January’s revelation that the new Technics SL-12000G and GAE models (coming later this year) would have a price tag of $4,000 was met with serious alarm from DJs around the world. Now new information has been released in an interview with Technics CTO Tetsuya Itani – keep reading to find out what made the price so dramatically high – and learn about how that might change with a future product in the roadmap.
Why The Pricey Technics SL-1200G?
It made sense that the special limited edition Technics SL-1200GAE would be pricey, but when word came out that the SL-1200G would also be $4000, there was widespread shock in the DJ community. DMC World Champion Vekked even wrote a long editorial on the state of the DJ turntable market, used and new, identifying reasonable, smart buys for DJs.
In a new interview originally published on What Hi-Fi?, a British publication that focuses on high-end consumer electronics, the CTO of Technics, Tetsuya Itani, offered some explanation for the substantial price increase. Despite physical appearances indicating that it was a similar design to SL-1200s in the past, the new SL-1200G apparently is a complete ground-up redesign that required new manufacturing tooling. This can be an expensive process, and is often reflected in the price of the gear. Says Itani:
“The cost was the biggest problem for us, from the start of the project. […] Because the original 1210 turntables were manufactured for so many years, the manufacturing process had got to a very low cost. Now we need to invest in all the tools again, and the price now is much higher than the 1970s.”
That part of the interview makes a lot of sense – specifically with the SL-1200MK2 (released in 1979), which wasn’t updated for ten years and likely makes up a large percentage of the turntables that Technics has sold. But the SL-1200MK2 wasn’t the last 1200 to be released…
Did Technics Lose The Tools From 1979, or 2008?
Before moving on in the interview, let’s reflect on the other turntables that Technics released to the market since the SL-1200MK2:
- 1989: SL-1200MK3
- 1996: SL-1200MK4
- 2002: SL-1200MK5
- 2008: SL-1200MK6
There’s also loads of submodels, including the 1210 lines for each generation, as well as alternate colors and finishes.
Picking up with the interview, Tetsuya Itani claims that the design process for the new SL-1200G and GAE was going to be more complicated because the original tools for manufacturing no longer existed:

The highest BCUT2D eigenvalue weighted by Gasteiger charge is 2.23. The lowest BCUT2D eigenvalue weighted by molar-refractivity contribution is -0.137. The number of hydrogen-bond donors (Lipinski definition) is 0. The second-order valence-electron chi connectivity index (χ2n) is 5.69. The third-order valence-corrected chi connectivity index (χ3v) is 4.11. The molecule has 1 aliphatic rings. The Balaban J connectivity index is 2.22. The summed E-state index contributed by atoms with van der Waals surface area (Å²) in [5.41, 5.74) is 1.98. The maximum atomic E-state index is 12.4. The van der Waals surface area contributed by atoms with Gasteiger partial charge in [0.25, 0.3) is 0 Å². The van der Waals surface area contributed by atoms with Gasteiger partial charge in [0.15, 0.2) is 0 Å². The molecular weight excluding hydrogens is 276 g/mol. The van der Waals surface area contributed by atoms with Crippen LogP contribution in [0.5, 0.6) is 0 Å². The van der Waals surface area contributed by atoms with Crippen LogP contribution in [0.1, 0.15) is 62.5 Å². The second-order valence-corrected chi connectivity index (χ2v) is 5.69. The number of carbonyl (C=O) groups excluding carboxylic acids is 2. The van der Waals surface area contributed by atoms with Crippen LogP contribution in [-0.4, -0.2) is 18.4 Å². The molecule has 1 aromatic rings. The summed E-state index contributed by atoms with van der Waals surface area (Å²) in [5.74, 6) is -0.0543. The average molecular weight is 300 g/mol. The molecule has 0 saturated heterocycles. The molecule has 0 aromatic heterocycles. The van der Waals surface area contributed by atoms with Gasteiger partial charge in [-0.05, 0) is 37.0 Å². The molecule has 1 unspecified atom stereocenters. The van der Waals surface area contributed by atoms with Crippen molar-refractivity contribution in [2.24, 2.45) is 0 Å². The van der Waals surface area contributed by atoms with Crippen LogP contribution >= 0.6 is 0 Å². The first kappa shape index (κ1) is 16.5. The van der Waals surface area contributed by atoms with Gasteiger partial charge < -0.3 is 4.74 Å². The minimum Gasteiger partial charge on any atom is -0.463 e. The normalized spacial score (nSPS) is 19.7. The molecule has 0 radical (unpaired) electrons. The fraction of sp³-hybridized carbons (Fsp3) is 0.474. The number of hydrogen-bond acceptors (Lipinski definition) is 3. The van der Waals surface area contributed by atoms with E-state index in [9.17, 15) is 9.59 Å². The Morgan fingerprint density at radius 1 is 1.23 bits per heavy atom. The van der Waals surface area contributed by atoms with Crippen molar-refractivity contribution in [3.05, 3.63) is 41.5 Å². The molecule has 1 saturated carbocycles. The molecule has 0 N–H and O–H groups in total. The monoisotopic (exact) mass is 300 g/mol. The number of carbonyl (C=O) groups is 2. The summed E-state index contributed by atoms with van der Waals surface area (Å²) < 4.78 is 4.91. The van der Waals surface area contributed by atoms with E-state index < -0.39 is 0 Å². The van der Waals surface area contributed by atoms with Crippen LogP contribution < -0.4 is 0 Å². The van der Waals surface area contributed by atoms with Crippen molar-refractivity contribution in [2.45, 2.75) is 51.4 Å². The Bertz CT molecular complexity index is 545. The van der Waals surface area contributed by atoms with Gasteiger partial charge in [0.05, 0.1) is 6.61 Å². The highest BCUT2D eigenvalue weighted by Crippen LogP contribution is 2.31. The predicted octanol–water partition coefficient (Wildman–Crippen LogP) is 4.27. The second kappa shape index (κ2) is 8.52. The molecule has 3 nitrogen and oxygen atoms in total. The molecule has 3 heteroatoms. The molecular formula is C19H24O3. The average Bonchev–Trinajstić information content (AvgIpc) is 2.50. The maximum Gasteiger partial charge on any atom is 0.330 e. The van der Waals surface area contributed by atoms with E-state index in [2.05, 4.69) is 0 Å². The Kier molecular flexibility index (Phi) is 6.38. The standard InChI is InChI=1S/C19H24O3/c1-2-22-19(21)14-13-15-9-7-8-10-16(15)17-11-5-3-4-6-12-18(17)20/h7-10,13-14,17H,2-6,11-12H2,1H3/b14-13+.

“We began to study just a few months prior to IFA, maybe summer 2014, for the new SL-1200. We learned that it was impossible [to make the same deck], as almost all the tools for manufacturing were gone or heavily damaged – only one “die” remained, and that was for the dust cover.
All the documents were kept, all the drafts… but it was not the Technics way. If we have a chance to start from scratch, we should. With new technology, new theory – that is this guy [the SL-1200G]. So it’s a new model from scratch.
It’s believable that the original SL-1200 and SL-1200MK2 tooling was lost – but what about the MK6, developed less than ten years ago, and in manufactured until October 2010. Did those manufacturing tools go straight into the dumpster?
Is A More Affordable SL-1200 Coming?
One other fascinating element that came out of the discussion on What Hi-Fi? was about a potential third turntable that Technics could potentially produce. When asked about a lower-cost version:
“following some nervous laughter, Itani replied: “Right now, we start thinking [about a more affordable model]. But not definitely right now. We need to study,” said Itani with a smile.”
We’re not certain what needs studying – the market is clearly there for Technics turntable that doesn’t cost $4,000, as the average price of DJ turntables sold in 2015 was around $250 according to MI SalesTrak data. But perhaps that’s the point – that Technics wants to make a high-end turntable, not a product for DJs:
“Every part is designed for better sound quality. We are thinking of course it is a 1210…. but performance wise it’s SP10 MKII level.” The Technics SP10 MK II was an expensive, heavy duty hi-fi turntable that launched in the mid-1970s.
And while that might not be what the DJ market desires, maybe it’s what these 27,000 signees on a petition to “Bring Back Technics!” will be buying when the SL-1200GAE comes out in June, and the SL-1200G launches in Winter 2016.
Editor’s Note: We’ve reached out to Technics for additional comments and clarification, but have not yet received a response.